'Golgotha Tenement Blues' (From The Crow Soundtrack, released in 1994)

'Richest Junkie Still Alive' (From their 1995 release "Gilt")

'Suicide King' (From their 1995 release "Gilt")

'Tryst' (From their 1995 release "Gilt")

'Solar Temple' (From their 1995 release "Gilt")

Friday, September 24, 2010

I Might Be Bleeding, But I'm Still Breathing...

There is a level of aggression deep down inside every one of us. Deny it all the fuck you want, it is right there and every once in a while it is going to pop it's dirt covered face out to wish you a good day. Or maybe that's just the homeless man you ran down a few weeks back lodged underneath your car. You're a terrible person and i'm glad all of that bad stuff happened to you!

Anyways, aggressive music has always been at the forefront of my listening patterns, regardless of what time of the year it is. Yes, in the darker, colder months I tend to spin a lot of depressing and gloomy Doom Metal and stuff of that nature, but there is still a need for fury and hatred spilling out of my speakers and that desire, hopefully, will never die...because honestly I love it. Not the feeling of anger, but just the adrenaline rush that the music can give you, given the correct timing and need.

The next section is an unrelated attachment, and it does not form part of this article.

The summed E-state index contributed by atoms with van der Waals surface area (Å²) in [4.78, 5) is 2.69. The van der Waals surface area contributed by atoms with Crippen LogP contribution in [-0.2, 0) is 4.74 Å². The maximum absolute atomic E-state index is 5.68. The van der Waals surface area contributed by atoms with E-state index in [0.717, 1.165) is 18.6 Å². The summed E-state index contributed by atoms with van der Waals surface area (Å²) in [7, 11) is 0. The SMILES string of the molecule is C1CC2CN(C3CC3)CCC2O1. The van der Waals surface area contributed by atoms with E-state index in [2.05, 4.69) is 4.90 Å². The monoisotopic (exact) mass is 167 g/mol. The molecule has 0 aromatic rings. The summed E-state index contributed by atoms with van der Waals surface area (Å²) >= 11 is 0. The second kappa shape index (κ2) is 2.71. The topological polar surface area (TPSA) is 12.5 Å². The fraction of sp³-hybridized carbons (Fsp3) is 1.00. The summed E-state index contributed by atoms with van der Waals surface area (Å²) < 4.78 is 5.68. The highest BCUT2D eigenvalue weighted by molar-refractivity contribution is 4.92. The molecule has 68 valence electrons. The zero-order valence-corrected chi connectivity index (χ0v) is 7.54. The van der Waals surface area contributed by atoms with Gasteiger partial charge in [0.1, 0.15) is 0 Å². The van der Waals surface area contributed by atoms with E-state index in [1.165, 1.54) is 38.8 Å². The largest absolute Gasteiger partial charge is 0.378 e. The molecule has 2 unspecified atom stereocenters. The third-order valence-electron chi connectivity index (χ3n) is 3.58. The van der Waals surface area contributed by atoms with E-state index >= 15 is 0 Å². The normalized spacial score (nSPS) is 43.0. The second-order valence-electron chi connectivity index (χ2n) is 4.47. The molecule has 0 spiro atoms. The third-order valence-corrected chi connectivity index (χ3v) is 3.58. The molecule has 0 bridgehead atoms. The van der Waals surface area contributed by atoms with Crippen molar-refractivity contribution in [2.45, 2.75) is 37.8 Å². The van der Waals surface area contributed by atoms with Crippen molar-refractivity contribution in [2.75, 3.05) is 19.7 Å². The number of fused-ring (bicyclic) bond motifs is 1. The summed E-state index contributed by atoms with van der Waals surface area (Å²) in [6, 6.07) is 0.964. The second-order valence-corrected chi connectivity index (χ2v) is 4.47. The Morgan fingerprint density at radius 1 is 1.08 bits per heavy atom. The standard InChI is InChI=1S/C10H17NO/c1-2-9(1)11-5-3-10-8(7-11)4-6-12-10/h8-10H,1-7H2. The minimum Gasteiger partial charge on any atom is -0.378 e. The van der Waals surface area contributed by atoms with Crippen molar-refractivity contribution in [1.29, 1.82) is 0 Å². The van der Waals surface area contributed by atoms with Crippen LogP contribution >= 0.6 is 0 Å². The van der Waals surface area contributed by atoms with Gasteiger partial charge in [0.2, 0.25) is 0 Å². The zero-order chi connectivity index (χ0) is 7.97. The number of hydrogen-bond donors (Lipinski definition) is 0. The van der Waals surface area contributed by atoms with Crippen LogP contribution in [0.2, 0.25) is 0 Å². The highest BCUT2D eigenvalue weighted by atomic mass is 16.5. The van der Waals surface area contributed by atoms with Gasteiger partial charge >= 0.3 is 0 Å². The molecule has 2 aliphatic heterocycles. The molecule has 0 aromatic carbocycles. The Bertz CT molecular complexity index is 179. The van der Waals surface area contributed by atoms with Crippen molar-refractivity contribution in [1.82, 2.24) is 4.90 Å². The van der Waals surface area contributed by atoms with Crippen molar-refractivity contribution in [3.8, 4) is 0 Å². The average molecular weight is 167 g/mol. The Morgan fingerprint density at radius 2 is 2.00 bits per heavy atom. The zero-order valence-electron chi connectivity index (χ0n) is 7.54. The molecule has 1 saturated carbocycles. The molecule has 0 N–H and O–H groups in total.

From an early age, I used bands like Marilyn Manson and Nine Inch Nails as my major outlet. They worked for the time and still do on occasion (Seriously, who the fuck can't get behind Nine Inch Nails' 'Somewhat Damaged' when they're pissed ?), but I was yet to really find anything that was just pure anger and hatred. I was too young and my friends at the time were almost no help ("Maybe you should listen to some Everclear." 'Maybe you should fucking hang yourself!' [I would like to note that I actually don't have an issue with Everclear.]). Everything changed when I relocated to Vernon, Connecticut in the beginning of 2001. My first exposure to something completely outside of my pre-rendered mindset was through a friend of mine named Dave Chapman. We were good buddies while I was living in Manchester and when I moved we would hang out and i'd sleep over here and there, as friends at that age do.